Kitchen Gratitude: Another Year in the Foodshed
Above two photos: (top) Sous Chef Mike Cuseo gets some help trying out a crazy ides: Oyster (mushrooms) on the Half-shell. (bottom) After the oven… Photos by Kacey Shoemaker
This time of year, there’s few of us here at the Learning Center with as much to be thankful for as the kitchen staff. The whole idea of Thanksgiving seems to be a celebration of what we do as cooks. It also gives us the opportunity to highlight the hard work of the farmers and ranchers who supply us with the goods we need all year round to continue the work of the Foodshed Project. It’s called a project because we didn’t initiate it and it’s never finished, but we’re nonetheless thankful to be a part of something that’s simultaneously mundane and ephemeral. So in the spirit of the season I would like to extend a few Thanks You’s on behalf of the kitchen staff from a demanding and productive season at North Cascades Institute.
Chefs Mike Cuseo, Myles Lindstrom and Matt Douglas (not pictured: Chef Shelby Slater). Photo by Lauren G
Seattle City Light: I suppose there’s the obvious, like the entirety of Diablo Lake, the roads, the electricity and the light. But we have even more to thank Seattle City Light for, and that’s our role in the continuation of the Skagit Tours on Diablo Lake. The program has brought a wide-ranging audience of curious folks from all walks of life to the Learning Center to share in what we do as an educational organization. Sharing the dining hall, the campus, the lake, and especially the food with our mutual participants has helped us spread the word about what we do as well as strengthened our partnership.
Anne Schwartz shows off a field of winter squash plants to a group of high-schoolers under the watchful eye of Sauk Mountain – August 2012. Photo by Mike Cuseo
Cascade Climate Challenge: Aneka Singlaub and Chris Kiser did so well at integrating food security into the curriculum for their youth programs this summer that they even created a farm tour with a guest appearance by North Cascades Institute chefs. It allowed Chef Shelby and I both the chance to get out of the kitchen and show the students some of the actual dirt that supplies the produce for the midsummer menus at the Learning Center. We were able to really articulate our perspective as cooks on the way our work interacts with culture, climate change, agriculture, health, community values, social justice, and a wide variety of other topics. It felt great to not only be included in the fabric of the curriculum, but to be taken seriously by the educators and the youths in the programs at North Cascades Institute.
Lee Whitford and the Mycologists: You’re right, that IS the greatest band name ever. But Lee Whitford and the Mycologists can also be thanked for bringing the “fungus among us.” The mid-October program succeeded in not only attracting some of the coolest folks around to enjoy the food here, but they were genuinely interested in learning more about cooking and seeing some culinary-based programming here at North Cascades Institute. Cooking classes? Consider us flattered. The entire group even stayed an hour longer than expected in the rain to chat with Anne Schwartz of Blue Heron Farm about organic farming. All told, it was a great example of how our mission to educate about the environment and our desire to talk food align quite nicely. Thank you, Lee!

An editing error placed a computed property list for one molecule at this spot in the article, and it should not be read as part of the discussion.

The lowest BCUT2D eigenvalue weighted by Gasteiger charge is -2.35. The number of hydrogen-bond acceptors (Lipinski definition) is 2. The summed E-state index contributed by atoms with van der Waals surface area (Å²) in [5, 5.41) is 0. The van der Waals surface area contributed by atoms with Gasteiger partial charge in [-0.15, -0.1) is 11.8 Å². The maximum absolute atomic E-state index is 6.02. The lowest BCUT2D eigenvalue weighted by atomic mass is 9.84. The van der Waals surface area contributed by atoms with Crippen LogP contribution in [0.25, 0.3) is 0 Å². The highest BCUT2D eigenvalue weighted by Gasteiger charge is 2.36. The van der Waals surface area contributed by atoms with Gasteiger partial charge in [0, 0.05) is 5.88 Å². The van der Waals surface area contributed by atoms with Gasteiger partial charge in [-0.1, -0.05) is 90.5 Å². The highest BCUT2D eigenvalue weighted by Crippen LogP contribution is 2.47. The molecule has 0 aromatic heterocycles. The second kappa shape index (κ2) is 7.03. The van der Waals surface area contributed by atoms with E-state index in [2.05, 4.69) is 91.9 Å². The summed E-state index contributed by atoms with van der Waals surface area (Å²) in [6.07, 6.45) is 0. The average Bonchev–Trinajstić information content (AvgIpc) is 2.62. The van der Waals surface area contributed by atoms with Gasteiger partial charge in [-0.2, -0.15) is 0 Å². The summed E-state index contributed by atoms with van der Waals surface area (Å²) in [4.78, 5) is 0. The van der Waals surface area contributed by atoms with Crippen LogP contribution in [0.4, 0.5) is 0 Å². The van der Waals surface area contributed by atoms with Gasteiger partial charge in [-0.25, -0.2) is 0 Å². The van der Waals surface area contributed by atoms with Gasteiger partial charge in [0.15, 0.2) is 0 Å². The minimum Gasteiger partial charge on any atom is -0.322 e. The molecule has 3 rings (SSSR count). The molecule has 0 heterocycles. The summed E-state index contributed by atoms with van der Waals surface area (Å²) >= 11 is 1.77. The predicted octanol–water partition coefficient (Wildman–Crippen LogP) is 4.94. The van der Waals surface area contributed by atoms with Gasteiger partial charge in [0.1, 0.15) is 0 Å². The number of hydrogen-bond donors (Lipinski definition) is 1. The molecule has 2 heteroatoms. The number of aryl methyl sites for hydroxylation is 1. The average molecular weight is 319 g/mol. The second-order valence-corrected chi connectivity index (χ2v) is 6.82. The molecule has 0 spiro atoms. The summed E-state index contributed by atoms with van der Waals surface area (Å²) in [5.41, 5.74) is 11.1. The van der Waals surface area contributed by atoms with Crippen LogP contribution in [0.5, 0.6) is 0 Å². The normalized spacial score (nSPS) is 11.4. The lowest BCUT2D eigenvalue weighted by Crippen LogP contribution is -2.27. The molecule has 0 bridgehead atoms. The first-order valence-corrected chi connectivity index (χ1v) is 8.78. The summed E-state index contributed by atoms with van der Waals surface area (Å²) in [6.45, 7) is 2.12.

Intern Lauren Squires holds up a plate of braised short ribs with cayenne BBQ, roasted brassicas and honey-cider coleslaw. Photo by Mike Cuseo
The Harvest, of course!: This might seem like old news to the seasoned Skagitonian, but I for one am constantly in awe of the bounty that the Skagit Valley offers. By the time the harvest season rolls around, it’s like a generous icing on an already delicious cake. We can celebrate the time of year by serving menus that feature a generous majority of local products—though I can’t calculate percentages, you can be certain we were doing the best we could. Some of the menu items from the fall were beef wellington with grass-fed tenderloin filet and wild Chanterelles, layered pumpkin cheesecake, local green-chili gazpacho and fried anaheim peppers, acorn squash gnocchi, local pesto crostini, and too much more to list here. Thanks to the dark dirt in the Skagit Valley for all of our choices.
Graduate student Chris Kiser (on right) herds hungry young minds through a tomato jungle. Photo by Mike Cuseo
Climate Challenge Coordinator Aneka Singlaub holds up a genetically mutated (but not modified) cherry tomato. Photo by Mike Cuseo
The Youth Leadership Conference: Apart from helping us to test the seam-busting limits of the dining hall, the 2012 Youth Leadership Conference brought many of the youth program staff and participants back to the Learning Center for a big party (there was some serious stuff going on, too). I had a chance to listen in on one the groups’ discussions about food security and was amazed with the depth they were bringing to some of the common topics we discuss here, like affordability, local economies, nutrition and social justice. A few days after the conference I received a note with the gold seal of the National Park Service and a genuine Thank You from a longtime park employee; somebody for whom food is an authentic part of the big picture. So this is a shout out to him and everybody who agrees that food and the environment are one and the same. Being able to put that concept on the plate for literally hundreds of impressionable minds each summer is a great opportunity and we give thanks.
In conclusion, the kitchen staff at North Cascades Institute (recent recipients of the “Team Awesome Award”) say Thank You. Our hopes are high for another great year!